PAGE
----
The Brexit preparations are complete, and the negotiating teams have worked their way through all the folders and come up with proposals for how to deal in the future. The result is this massive 585 page document, which covers the terms of UK departure from the EU, and lays the ground rules for both the interim period from April 2019 onward, and the process by which the final trade deal will be completed – a process which may take up to 5 years to finalise. The document is written in particularly impenetrable Civil Service legalese, and almost every sentence refers to other documents requiring a legal library to be available to the reader. Fortunately, the Peace Palace in The Hague has such a library, which you can join for the princely sum of 10 Euros 🙂
UK residents in the EU might like to pay special attention to part 2 (Citizen’s Rights) of the agreement, which runs from page 16 to page 47. As expected and feared, the ongoing rights of UK citizens currently residing in the EU will be limited to their ‘host country’ after Brexit. This means that UK citizens residing in the EU will have no separate right to enter, reside or work in other EU member states, and will become “landlocked”. Any such right will need to be negotiated separately – unlike EU citizens in the UK, who will retain freedom of residence anywhere in Wales, Scotland, England, Ireland, the Isle of Man and the Channel Islands. Consequently the situation remains unclear and unfair as the acquired rights of UK residents in the EU have been ignored. The result is likely to be that the negotiation ends up in the European Court of Justice, where to date the respective governments have done their utmost to prevent citizens from gaining clarification. The damage to our individual rights and businesses remains unrecognised.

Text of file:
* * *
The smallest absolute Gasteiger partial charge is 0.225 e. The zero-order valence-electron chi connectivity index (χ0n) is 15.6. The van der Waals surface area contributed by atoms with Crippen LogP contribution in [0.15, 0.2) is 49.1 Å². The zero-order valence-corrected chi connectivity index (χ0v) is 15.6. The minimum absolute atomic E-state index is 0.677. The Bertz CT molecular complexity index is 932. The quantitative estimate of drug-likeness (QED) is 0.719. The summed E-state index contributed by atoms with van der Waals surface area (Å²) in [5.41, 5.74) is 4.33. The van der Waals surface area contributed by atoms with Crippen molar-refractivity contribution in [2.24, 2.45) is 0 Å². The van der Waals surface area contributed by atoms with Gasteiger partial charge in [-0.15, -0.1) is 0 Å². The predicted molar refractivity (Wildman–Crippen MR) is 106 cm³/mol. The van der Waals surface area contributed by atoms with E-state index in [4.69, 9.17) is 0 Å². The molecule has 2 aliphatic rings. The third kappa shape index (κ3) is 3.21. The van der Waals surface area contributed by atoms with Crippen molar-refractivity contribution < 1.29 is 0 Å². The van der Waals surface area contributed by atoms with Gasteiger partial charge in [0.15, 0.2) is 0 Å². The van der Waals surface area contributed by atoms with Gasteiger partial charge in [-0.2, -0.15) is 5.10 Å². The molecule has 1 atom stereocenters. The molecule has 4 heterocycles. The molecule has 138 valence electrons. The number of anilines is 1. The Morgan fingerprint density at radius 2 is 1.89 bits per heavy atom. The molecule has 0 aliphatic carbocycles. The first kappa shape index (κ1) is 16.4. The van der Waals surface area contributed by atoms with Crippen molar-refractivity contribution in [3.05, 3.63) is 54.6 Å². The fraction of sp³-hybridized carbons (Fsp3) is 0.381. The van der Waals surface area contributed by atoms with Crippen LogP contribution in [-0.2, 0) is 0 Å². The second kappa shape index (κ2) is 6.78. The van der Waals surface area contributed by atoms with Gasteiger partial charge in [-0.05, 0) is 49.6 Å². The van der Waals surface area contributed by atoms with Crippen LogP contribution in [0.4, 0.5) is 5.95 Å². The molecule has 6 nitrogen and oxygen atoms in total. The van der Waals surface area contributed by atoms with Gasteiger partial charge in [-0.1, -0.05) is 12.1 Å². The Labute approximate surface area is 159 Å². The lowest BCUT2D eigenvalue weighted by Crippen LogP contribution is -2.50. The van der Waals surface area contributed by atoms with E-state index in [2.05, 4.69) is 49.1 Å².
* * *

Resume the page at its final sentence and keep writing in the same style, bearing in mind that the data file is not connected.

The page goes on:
The next step will be ratification, which looks unlikely in the UK at the moment. The UK minority government does not have the necessary votes to get the document approved. Such approval by Parliament is required by UK law by the 20th of January 2019. Ratification by the other EU nations is also unsure, although appears more likely based on assurances made to the EU November Brexit summit.